“If the NADA book says their value is what it is, it’s rubber stamped and sent back,” she said. “That appeal process is also unfair. The people are asking this committee to look at everything and be fair. It’s sad to hear someone say as an assessor, ‘Well, where are we going to get the money if we do the right thing?’ It’s not justifying the means to say, ‘Well, if we’re overtaxing a vehicle, we need that money to make it work in our community.’ It’s wrong. They need to look in other places if that’s the case.”
Karin Gorman, a candidate for Johnston State Representative District 43, feels the same. During walks of the district, she has met people who have noted that they can’t afford the car tax.
“I’ve had people cry to me [and] it’s heartbreaking,” she said. “You have to think of the taxpayers. These people are hanging onto their homes. They can’t do it anymore.”
Davis also addressed the Commission and submitted a letter from local ACLU Executive Director Steven Brown. She expressed the views of the ACLU when she spoke, noting that members of the organization continue to be “very concerned” with what they view as a violation of Rhode Island taxpayers’ rights relative to the Vehicle Value Commission and a failure of the Commission to operate within the law to enact “reasonable” way of valuing vehicles.
“We don’t see the failure of the General Assembly to act on the bill previously as any sort of endorsement of what has been going on the last few years, but of a reinforcement of the Commission in and of itself has the ability to make the decisions to instigate a more fair and accurate reporting of the vehicle condition,” Davis said. “This is placing a significant burden on Rhode Islanders and has for many years. We hope this is the year when the Vehicle Value Commission will be able to institute this new, fair policy.”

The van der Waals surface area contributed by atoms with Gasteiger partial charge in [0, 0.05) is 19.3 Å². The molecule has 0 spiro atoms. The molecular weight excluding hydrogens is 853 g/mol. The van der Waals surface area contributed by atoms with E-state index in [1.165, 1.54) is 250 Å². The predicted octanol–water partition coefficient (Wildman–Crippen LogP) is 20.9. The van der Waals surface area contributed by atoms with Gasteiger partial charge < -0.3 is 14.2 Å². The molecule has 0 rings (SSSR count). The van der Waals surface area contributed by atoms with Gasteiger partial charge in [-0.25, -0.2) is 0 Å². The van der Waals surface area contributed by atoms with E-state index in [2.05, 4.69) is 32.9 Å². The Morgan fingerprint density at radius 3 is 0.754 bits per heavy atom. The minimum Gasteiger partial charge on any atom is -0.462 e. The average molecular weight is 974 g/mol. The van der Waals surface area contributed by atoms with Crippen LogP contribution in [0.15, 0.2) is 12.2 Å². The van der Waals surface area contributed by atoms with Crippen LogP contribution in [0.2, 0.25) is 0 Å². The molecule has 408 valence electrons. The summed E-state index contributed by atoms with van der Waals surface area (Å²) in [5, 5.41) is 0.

Like Cote, Davis said modifying the policy would lead to fewer appeals.
Members of the public, including Mark Paiva of Smithfield, Gary Whitney of North Kingstown and Dan Piccoli of Warwick, said they disagree with the methodology.
“Most of us feel that the way things are is getting to be a joke,” Whitney said. “No one respects the way we feel.”
In a separate interview with the Warwick Beacon, Piccoli said the state is “bleeding him dry.”
In addition to viewing the methodology as unjust, Cote said the Commission is in violation of the law, as it’s supposed to be comprised of seven members. Currently, Warwick Tax Assessor Ken Mallette, who sits on the Commission, said there are six seats filled.
Also, Cote said he recently contacted the governor’s office and was informed that there should be at least one member of the Commission from the Rhode Island Automobile Dealers Association. He wonders why that obligation has not been met.
“I implore you not to make any decisions on anything until the board is actually in accordance with the state law,” said Cote.
Following the meeting, Mallette, along with Linda Cwiek, chairwoman of the Commission and tax assessor of North Kingstown, spoke to a Beacon reporter and said that last year the Commission did, in fact, lower the value of vehicles, specifically those defined as classic cars, or older cars.
“This commission is looking at these values and we take this job seriously,” Mallette said. “We meet more than once a year – we meet several times a month, sometimes to go over the appeals, and we don’t take it lightheartedly. We will take these comments under advisement and we will release our findings at the appropriate time.”
According to Commission Clerk Jim Neary, a forum will be held in the near future.